When news is published, it’s just the beginning of the conversation, not its end.
This is what “news” is today. It’s necessarily a live conversation that informs, educates and empowers people to make better decisions.
Whether you like it or not, printed newspapers, and magazines are dead. I believe that they’re uselessly clinging to life through rusty and leaky support machines. If publications want to get off their sick beds and actually thrive, they need to think of themselves more as very technology-centric content producers than restricted news curators. They need to produce relevant content and publish it across a plethora of platforms in a variety of formats to reach a fickle and sceptical audience. Failing to adopt this business model will ensure nothing but their slow and painful demise.
Currently, none of the newspapers in Bahrain operate under this necessary business model, which is quite surprising as well as it being disturbing, as the technology is readily available to allow them to move into the content business and away from the obsolete static news business models. I daresay that money isn’t the major detriment should they choose to strategically tread that path, the real hurdle might well be the required change in publishers’ mindsets, their management methodology and style in order to fully benefit from this new business model. There is no denying that there definitely is a long way for them to go, judging by their obtuse and difficult to use websites. Entities which are generally digitised copies of their printed publication at best, save for the ability to provide moderated reader comments.
I have to ask, though, is this situation due to general lethargy, a pragmatic response to the minuscule market they operate in, absence of vision or is it due to bureaucratic restrictions that prevent them from adopting the critical change in direction which is necessary to ensure their very survival?
I note that some monthly magazines’ websites do have some video content – very little of it mind you and in mediocre quality; however, I’m unsure whether this is has been officially sanctioned or is made available by taking the oft-used and successfully implemented concept of when caught, opting to ask for forgiveness rather than originally seeking the onerous permission required to provide such a service.
Video alone is not the answer, of course. For a modern publication to thrive, it really needs to change its business model from traditional print publishing to multimedia interactive content generation and curation, as stated previously. To make this happen, the chief requirement for success is for the organisation to intrinsically add leading edge technological capabilities – either through in-house or outsourced resources – to continuously inject innovation into their Internet assets, integrate new interactive technologies and ensure that their content management system is solid yet flexible enough to respond to the immediacy of news in all of its formats, including crowd-generated and -curated content. From my observation, there isn’t a single media entity that fits within this necessary framework so far in Bahrain.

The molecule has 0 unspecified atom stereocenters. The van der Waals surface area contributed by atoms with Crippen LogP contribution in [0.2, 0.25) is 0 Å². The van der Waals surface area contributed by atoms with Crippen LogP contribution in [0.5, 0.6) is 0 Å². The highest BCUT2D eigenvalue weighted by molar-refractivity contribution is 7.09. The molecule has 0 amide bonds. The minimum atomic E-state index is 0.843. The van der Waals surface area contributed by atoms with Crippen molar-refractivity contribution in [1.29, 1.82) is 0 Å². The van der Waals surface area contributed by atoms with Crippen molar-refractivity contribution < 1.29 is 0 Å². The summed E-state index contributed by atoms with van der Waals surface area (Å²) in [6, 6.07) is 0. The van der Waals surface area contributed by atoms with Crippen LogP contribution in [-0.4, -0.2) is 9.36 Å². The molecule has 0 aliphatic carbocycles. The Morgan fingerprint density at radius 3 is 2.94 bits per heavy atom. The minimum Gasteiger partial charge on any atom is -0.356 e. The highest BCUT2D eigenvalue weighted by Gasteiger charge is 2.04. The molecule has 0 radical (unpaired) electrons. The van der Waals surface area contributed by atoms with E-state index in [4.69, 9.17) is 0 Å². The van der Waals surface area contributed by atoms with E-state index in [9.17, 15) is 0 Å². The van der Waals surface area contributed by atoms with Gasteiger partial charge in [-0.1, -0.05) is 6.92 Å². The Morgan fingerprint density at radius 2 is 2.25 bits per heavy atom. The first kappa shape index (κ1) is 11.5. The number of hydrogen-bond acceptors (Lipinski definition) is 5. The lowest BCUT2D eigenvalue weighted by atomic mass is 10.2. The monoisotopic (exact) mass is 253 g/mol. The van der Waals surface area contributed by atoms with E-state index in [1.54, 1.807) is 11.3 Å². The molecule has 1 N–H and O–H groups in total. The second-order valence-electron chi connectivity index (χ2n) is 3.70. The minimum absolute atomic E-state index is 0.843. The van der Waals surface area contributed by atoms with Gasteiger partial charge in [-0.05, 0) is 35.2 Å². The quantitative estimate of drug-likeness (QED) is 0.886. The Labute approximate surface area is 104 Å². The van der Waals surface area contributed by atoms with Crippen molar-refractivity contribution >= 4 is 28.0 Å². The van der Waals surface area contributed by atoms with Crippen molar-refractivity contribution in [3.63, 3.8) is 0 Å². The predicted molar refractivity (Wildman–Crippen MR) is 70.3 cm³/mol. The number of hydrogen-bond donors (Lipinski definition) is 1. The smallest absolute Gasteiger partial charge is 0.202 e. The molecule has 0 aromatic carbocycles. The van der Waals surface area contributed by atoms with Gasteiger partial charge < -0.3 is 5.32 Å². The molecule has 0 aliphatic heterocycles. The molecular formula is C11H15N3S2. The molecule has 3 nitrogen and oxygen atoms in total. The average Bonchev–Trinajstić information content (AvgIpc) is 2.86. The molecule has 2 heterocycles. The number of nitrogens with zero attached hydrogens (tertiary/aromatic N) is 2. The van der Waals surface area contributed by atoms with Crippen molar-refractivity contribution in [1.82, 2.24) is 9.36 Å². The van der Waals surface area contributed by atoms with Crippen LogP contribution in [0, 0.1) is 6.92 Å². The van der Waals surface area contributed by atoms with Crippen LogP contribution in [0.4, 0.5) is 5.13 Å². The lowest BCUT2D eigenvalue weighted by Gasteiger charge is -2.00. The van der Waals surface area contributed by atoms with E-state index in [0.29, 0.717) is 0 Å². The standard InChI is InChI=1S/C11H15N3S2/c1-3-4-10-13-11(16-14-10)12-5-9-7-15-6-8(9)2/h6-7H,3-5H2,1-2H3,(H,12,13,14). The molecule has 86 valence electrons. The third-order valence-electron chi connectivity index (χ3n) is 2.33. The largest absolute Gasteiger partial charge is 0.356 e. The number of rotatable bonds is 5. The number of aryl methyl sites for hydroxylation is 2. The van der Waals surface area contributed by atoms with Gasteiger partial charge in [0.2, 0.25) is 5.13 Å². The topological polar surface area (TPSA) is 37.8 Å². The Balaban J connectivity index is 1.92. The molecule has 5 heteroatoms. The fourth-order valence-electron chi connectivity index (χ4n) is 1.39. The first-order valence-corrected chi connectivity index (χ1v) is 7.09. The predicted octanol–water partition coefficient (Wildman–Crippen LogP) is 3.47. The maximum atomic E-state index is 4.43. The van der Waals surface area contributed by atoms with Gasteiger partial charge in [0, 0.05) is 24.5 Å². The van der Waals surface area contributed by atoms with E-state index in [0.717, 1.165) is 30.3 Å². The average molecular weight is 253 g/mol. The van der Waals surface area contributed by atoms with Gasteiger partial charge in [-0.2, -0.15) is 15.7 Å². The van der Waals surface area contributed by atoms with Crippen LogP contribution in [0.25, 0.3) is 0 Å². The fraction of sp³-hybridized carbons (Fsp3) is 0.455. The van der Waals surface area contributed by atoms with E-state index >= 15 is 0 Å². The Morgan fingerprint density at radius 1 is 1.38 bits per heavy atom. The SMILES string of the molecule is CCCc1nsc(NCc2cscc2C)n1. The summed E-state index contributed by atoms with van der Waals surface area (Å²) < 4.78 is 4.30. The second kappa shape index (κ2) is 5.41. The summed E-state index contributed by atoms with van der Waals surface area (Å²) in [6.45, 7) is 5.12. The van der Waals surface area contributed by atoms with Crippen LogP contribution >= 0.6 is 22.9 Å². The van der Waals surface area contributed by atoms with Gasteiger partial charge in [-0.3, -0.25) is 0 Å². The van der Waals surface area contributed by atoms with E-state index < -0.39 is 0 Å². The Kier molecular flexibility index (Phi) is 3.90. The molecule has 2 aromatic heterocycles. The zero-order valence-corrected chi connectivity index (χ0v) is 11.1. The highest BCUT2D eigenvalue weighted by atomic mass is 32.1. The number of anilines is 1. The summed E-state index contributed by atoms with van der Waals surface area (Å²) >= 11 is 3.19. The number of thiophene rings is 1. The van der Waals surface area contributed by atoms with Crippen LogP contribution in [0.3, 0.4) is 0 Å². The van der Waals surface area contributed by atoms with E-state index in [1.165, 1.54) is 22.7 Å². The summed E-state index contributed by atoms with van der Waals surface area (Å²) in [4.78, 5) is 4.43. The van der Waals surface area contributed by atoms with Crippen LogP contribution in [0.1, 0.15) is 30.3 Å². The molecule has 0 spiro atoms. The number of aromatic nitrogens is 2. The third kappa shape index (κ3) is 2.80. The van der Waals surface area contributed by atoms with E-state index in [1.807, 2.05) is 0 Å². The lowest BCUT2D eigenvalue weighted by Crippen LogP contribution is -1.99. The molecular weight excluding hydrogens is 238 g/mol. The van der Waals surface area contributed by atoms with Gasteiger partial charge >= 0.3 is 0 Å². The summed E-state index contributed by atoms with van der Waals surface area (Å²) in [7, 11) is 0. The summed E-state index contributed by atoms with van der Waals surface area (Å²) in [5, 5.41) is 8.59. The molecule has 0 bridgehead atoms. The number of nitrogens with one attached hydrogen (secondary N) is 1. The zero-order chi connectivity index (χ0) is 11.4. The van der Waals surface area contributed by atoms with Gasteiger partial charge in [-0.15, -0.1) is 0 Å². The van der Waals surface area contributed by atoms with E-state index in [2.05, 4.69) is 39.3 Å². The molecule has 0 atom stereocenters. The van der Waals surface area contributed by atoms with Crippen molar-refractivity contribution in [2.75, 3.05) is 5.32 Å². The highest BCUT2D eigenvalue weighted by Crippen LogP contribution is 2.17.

According to the Local Media Outlets list in the Ministry of Information Affairs, there are currently 10 radio stations, 6 television channels, 7 daily newspapers, 15 weekly newspapers and magazines, 17 monthly magazines and 9 electronic newspapers and magazines (Last Modified: 28-09-2014 11:38:05). Apart from the fact that the quantity of media outlets is despicably low for a country with over 1.2 million people, I believe that they’re all doomed to failure. They’re all are stuck in the past.
Strategically, to attain sustainable success for this critical industry, basic changes must take place, changes which have proven to have positively contributed to the success of the industry elsewhere: the state needs to inculcate and protect freedoms of speech as defined by the UN Charter’s Article 19, remove or at least appreciably reduce restrictions on the ability to publish physical or virtual periodicals and allow them to fairly compete in an open market.
Should these conditions occur, I’m sure that the media industry in all its forms will thrive in Bahrain and create an industry that will be match and possibly exceed those already present in the region, and innovation in the media space will sore, bringing with it much needed economic benefits.